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Self-employment tax: Investment fund manager loses tax dispute

January 9, 2024 Article 3 min read
Ben Lipman Nicole Culp
A long-awaited decision from the tax court regarding self-employment tax could apply widely to investment fund managers and other service partnerships. Read what this could mean for you from our tax professionals.
Business professionals walking down the steps of a government building discussing an investment fund court ruling.The Tax Court recently issued a long-awaited decision related to the application of self-employment tax (SE tax) in a state law limited partnership that could have a wide-reaching application to investment fund managers and other service partnerships.

What happened with self-employment tax and investment funds?

In Soroban Capital Partners LP v. Commissioner (161 T.C. No. 12), the taxpayer (Soroban) is an investment fund manager operating as a state law limited partnership, which was taxed as a partnership for federal income tax purposes. Soroban’s principals were each limited partners (LP), and the LP took the position on its tax returns that a limited partner shouldn’t be subject to SE tax on the partner’s distributive share of ordinary income due to the exception under Section 1402(a)(13) (LP exception).

Section 1402(a)(13) exempts from SE tax the “distributive share of any item of income or loss of a limited partner, as such, other than guaranteed payments … to that partner for services actually rendered to or on behalf of the partnership ... .” The term limited partner isn’t defined by the statute or regulations. The IRS and Treasury issued proposed regulations in 1997 that would have defined the term limited partner to exclude those who could contract on behalf of the LP or who participated in the business of the LP for at least 500 hours, but Congress became concerned about these proposed regulations and prevented them from being finalized for a period of time. Even after that prohibition ended, the IRS and Treasury never acted to finalize the regulations or otherwise clarify the definition.

The Court’s analysis traced the evolving role of limited partners in state law limited partnerships and the intent of the LP exception at the time Section 1402(a)(13) was enacted. The Court stated that legislative history made clear Congressional intent to only exclude “earnings that are of an investment nature” from SE tax. The Court also concluded that the definition of limited partner under state law by itself was not controlling. As a result, the Court determined that a limited partner’s eligibility for the LP exception “requires an inquiry into the functions and roles of the limited partner” (i.e., it requires a functional analysis of the limited partner’s role in the partnership).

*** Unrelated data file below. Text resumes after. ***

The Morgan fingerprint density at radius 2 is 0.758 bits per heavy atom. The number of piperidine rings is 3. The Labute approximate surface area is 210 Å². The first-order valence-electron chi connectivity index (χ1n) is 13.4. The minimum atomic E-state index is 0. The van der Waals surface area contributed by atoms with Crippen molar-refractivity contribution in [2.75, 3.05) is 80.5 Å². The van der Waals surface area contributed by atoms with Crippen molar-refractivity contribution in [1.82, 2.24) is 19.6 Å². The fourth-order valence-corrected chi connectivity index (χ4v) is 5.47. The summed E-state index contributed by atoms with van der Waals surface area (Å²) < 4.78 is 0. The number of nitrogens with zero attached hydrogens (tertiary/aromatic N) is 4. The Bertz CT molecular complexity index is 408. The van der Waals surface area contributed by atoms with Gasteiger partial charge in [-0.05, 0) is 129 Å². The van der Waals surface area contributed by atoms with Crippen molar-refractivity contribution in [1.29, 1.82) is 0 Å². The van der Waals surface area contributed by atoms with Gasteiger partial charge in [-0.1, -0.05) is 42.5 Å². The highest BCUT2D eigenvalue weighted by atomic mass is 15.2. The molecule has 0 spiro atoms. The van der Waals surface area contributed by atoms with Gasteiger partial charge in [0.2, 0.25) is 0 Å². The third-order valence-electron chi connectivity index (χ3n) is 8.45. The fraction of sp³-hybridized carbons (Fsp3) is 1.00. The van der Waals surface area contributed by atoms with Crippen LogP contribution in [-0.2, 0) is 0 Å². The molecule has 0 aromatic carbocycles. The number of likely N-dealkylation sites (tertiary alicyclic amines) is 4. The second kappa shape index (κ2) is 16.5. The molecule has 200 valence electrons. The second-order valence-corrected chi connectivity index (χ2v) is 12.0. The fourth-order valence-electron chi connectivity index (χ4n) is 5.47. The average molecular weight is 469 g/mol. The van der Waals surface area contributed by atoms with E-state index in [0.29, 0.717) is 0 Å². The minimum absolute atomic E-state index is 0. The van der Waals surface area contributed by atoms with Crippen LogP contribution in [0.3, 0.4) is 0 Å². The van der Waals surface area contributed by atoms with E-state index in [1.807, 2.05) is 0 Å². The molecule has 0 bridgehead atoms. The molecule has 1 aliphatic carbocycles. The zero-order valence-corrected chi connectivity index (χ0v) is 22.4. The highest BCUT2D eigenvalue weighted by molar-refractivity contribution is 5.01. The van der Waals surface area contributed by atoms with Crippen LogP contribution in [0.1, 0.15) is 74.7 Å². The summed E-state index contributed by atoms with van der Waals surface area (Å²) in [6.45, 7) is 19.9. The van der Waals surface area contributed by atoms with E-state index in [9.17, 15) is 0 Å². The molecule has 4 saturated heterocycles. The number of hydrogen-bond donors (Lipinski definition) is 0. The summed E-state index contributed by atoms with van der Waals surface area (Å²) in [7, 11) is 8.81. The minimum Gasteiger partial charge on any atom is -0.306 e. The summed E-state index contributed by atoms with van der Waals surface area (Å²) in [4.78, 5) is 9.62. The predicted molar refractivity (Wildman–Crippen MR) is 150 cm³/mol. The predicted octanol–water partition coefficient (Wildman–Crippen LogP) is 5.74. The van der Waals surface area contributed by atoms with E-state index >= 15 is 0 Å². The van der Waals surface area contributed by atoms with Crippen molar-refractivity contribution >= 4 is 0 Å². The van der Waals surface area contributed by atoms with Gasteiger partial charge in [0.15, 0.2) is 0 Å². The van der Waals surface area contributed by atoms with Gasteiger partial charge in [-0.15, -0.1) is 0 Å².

For various procedural reasons, this decision didn’t conclude on the results of that functional analysis for Soroban specifically, but that will be the subject of further litigation.

Self-employment tax for investment funds: What to do now?

Since 2018, the IRS has maintained an audit campaign to target service partnerships taking the position that service partners were eligible for the LP exemption. Presumably, Soroban was caught in this audit campaign. Several other investment fund managers have also initiated litigation against the IRS on what appear to be similar facts, and these cases are still pending in the Tax Court. While the IRS has temporarily paused its audit campaign on this issue, it has indicated that it intends to examine SE tax matters on partnerships that it otherwise audits, while also significantly ramping up its audit efforts on partnership tax returns.

It seems likely that Soroban will appeal this decision. The other cases on similar fact patterns will continue to wind their way through the Court. In late September, the IRS announced that it opened a project to issue guidance on the LP exception. It’s expected that this project could include proposed regulations and that they would likely take similar positions to what the IRS has been arguing in its various Tax Court petitions.

In light of the Soroban decision and other related developments, it would be prudent for service partnerships relying on the LP exception to reevaluate their SE tax position and ensure that their facts support the position claimed.  

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